Congressperson Lois Capps was wall-to-wall grins Tuesday night, and her eyes shone like the high beams of an imported German sports car. As a member of the minority party until now, Lois has been down so long it began to look like up to her. Now that the Democrats have swept Congress and are on the verge of taking the Senate, Capps is eager to stand on her head to see what it’s like being the party in power. As you might guess, I’m likewise thrilled by this turn of events, though I’m dispirited that it took a few smarmy, B-minus sex scandals to finally convince a majority of my fellow citizens of the need for regime change. Waging a war under false pretenses and watching New Orleans go down the drain, apparently, were not enough. My real fear, however, is that the Democrats will assume power just in time to get stuck cleaning up the unholy mess the Bush administration created and that the tab will be far more than any of us can pay. In the meantime, it seems being a Republican has become fatally unfashionable. Republican Dr. Dan Secord — who ran the best TV commercials ever aired on behalf of an elected official in Santa Barbara — joined the ranks of the political transvestites, buying ad space on a pseudo-Democratic mailer showing his picture prominently plastered between that of Bill Clinton and Phil Angelides. Nice try, Dan, but no cigar; Secord lost but narrowly.
As far as worst TV ads, it’s a toss-up between Sheriff Jim Anderson’s and those run by the pro-business PAC that attacked the slow-growth majority controlling Goleta City Council. Anderson’s ads looked like a poor man’s spaghetti western, featuring a posse of grim-faced, granite-jawed lawmen speaking ill of Anderson’s opponent — Lompoc Police Chief Bill Brown — but conspicuously little about Anderson’s own strengths. If that had been my only exposure to the race, I would have voted for Brown in a heartbeat, and that’s apparently what happened with thousands of voters. Anderson is the first incumbent sheriff to lose in this county since the signing of the Magna Carta. The pro-biz hit piece on the Goleta slow-growth machine was all contrived luridness, but according to early results it appeared to work, bumping off two of Goleta’s three incumbents. If you thought Goleta politics was crazy already, you ain’t seen nothing yet. Apparently, the Goleta PAC — reportedly including the oil company Venoco, which has a major development slated for Carpinteria — had money to spare, and paid for a mail hit-piece against Carpinteria council candidate and slow-growther Al Clark that went out this weekend, holding Clark responsible for everything bad that’s ever happened in the Carpinteria Valley. But in Carpinteria, where everyone actually knows everyone else, such tactics tend to backfire, and Clark won handily.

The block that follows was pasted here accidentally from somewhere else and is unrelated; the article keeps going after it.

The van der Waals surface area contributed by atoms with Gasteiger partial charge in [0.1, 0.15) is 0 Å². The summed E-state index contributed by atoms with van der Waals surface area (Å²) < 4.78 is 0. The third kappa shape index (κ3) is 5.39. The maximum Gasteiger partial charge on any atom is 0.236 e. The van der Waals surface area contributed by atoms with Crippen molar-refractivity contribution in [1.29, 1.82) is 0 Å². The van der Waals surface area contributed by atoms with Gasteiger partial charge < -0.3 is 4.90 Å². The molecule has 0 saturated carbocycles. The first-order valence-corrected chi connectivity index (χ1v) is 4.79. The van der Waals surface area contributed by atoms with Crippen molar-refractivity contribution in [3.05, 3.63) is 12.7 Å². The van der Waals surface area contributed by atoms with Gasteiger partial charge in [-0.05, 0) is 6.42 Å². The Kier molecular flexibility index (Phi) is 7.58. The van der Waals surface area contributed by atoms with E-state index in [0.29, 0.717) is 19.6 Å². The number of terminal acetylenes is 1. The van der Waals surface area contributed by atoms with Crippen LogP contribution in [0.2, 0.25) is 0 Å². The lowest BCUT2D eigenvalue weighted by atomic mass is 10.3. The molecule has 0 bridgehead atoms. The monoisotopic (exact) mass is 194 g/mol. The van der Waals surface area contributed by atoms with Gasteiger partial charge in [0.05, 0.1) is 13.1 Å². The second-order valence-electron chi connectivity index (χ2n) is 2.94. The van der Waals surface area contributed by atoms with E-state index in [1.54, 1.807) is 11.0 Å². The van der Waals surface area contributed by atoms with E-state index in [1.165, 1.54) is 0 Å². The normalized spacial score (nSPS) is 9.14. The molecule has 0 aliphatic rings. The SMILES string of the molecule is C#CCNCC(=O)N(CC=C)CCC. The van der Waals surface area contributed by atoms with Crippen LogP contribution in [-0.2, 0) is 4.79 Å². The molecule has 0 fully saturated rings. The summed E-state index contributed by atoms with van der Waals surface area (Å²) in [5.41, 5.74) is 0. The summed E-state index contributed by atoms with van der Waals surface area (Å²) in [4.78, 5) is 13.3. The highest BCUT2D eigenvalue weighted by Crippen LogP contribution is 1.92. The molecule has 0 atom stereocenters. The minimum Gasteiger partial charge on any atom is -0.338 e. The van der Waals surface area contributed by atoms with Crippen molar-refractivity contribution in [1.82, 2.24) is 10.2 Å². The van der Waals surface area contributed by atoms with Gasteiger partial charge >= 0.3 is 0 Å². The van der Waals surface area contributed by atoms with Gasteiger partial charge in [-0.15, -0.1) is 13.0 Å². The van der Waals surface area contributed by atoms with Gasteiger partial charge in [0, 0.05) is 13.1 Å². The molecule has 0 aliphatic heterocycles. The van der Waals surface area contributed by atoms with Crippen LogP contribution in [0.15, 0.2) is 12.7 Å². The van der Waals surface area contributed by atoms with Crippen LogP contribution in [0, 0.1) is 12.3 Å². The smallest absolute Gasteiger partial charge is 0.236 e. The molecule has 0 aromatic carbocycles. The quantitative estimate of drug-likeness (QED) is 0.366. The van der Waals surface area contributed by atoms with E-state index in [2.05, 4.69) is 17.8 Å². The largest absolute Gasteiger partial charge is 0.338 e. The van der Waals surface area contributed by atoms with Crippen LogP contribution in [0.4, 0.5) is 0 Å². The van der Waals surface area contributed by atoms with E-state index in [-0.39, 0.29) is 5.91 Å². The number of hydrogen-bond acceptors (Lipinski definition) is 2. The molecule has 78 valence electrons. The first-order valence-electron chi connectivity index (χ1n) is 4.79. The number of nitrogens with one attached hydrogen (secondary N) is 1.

Like I said, I will miss the warm sense of connection that election season engenders in all of us. Fortunately, it all starts up again in about 10 days.
— Nick Welsh